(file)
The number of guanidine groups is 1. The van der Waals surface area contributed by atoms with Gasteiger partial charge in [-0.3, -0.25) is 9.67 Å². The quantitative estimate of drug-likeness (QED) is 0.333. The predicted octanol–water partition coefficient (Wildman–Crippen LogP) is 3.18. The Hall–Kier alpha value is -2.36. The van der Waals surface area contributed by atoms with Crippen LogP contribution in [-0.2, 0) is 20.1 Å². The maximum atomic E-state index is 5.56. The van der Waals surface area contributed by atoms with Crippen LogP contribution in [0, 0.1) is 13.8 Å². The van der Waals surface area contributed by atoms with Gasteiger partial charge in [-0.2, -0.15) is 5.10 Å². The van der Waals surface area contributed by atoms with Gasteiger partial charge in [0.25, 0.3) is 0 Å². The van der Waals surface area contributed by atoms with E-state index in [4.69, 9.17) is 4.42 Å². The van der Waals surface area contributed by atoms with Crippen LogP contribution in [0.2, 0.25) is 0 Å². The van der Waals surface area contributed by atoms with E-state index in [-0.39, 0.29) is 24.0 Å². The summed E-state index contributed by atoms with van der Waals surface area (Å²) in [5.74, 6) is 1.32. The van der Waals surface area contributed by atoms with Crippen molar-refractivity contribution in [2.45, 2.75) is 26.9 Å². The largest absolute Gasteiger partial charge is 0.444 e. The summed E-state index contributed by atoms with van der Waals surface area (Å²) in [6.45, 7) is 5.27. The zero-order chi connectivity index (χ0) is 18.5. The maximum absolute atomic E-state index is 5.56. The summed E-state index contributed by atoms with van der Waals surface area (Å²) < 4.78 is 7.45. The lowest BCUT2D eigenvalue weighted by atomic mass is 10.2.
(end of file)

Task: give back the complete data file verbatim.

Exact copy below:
The number of guanidine groups is 1. The van der Waals surface area contributed by atoms with Gasteiger partial charge in [-0.3, -0.25) is 9.67 Å². The quantitative estimate of drug-likeness (QED) is 0.333. The predicted octanol–water partition coefficient (Wildman–Crippen LogP) is 3.18. The Hall–Kier alpha value is -2.36. The van der Waals surface area contributed by atoms with Crippen LogP contribution in [-0.2, 0) is 20.1 Å². The maximum atomic E-state index is 5.56. The van der Waals surface area contributed by atoms with Crippen LogP contribution in [0, 0.1) is 13.8 Å². The van der Waals surface area contributed by atoms with Gasteiger partial charge in [-0.2, -0.15) is 5.10 Å². The van der Waals surface area contributed by atoms with Gasteiger partial charge in [0.25, 0.3) is 0 Å². The van der Waals surface area contributed by atoms with E-state index in [4.69, 9.17) is 4.42 Å². The van der Waals surface area contributed by atoms with Crippen LogP contribution in [0.2, 0.25) is 0 Å². The van der Waals surface area contributed by atoms with E-state index in [-0.39, 0.29) is 24.0 Å². The summed E-state index contributed by atoms with van der Waals surface area (Å²) in [5.74, 6) is 1.32. The van der Waals surface area contributed by atoms with Crippen molar-refractivity contribution in [2.45, 2.75) is 26.9 Å². The largest absolute Gasteiger partial charge is 0.444 e. The summed E-state index contributed by atoms with van der Waals surface area (Å²) in [6.45, 7) is 5.27. The zero-order chi connectivity index (χ0) is 18.5. The maximum absolute atomic E-state index is 5.56. The summed E-state index contributed by atoms with van der Waals surface area (Å²) < 4.78 is 7.45. The lowest BCUT2D eigenvalue weighted by atomic mass is 10.2.